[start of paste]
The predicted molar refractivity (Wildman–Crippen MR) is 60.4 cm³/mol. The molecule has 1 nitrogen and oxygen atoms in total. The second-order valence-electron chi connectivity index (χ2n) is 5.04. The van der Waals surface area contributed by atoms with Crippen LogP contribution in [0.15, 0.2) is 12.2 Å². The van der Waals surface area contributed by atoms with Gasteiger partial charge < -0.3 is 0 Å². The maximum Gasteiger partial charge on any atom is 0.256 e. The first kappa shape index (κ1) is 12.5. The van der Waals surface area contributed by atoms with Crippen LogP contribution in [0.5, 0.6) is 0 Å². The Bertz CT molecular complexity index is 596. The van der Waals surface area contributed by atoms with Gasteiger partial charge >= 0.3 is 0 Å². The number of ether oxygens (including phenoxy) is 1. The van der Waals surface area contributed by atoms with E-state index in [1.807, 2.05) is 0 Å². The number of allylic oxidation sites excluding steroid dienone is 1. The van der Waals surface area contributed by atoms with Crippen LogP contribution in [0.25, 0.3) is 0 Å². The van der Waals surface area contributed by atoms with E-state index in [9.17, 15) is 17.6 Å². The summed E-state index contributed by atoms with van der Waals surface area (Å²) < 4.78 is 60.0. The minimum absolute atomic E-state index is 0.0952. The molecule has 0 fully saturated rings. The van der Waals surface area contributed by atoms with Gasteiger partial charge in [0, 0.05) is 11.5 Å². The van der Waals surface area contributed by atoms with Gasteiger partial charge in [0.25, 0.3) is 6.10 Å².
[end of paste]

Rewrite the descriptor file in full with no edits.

The predicted molar refractivity (Wildman–Crippen MR) is 60.4 cm³/mol. The molecule has 1 nitrogen and oxygen atoms in total. The second-order valence-electron chi connectivity index (χ2n) is 5.04. The van der Waals surface area contributed by atoms with Crippen LogP contribution in [0.15, 0.2) is 12.2 Å². The van der Waals surface area contributed by atoms with Gasteiger partial charge < -0.3 is 0 Å². The maximum Gasteiger partial charge on any atom is 0.256 e. The first kappa shape index (κ1) is 12.5. The van der Waals surface area contributed by atoms with Crippen LogP contribution in [0.5, 0.6) is 0 Å². The Bertz CT molecular complexity index is 596. The van der Waals surface area contributed by atoms with Gasteiger partial charge >= 0.3 is 0 Å². The number of ether oxygens (including phenoxy) is 1. The van der Waals surface area contributed by atoms with E-state index in [1.807, 2.05) is 0 Å². The number of allylic oxidation sites excluding steroid dienone is 1. The van der Waals surface area contributed by atoms with Crippen LogP contribution in [0.25, 0.3) is 0 Å². The van der Waals surface area contributed by atoms with E-state index in [9.17, 15) is 17.6 Å². The summed E-state index contributed by atoms with van der Waals surface area (Å²) < 4.78 is 60.0. The minimum absolute atomic E-state index is 0.0952. The molecule has 0 fully saturated rings. The van der Waals surface area contributed by atoms with Gasteiger partial charge in [0, 0.05) is 11.5 Å². The van der Waals surface area contributed by atoms with Gasteiger partial charge in [0.25, 0.3) is 6.10 Å².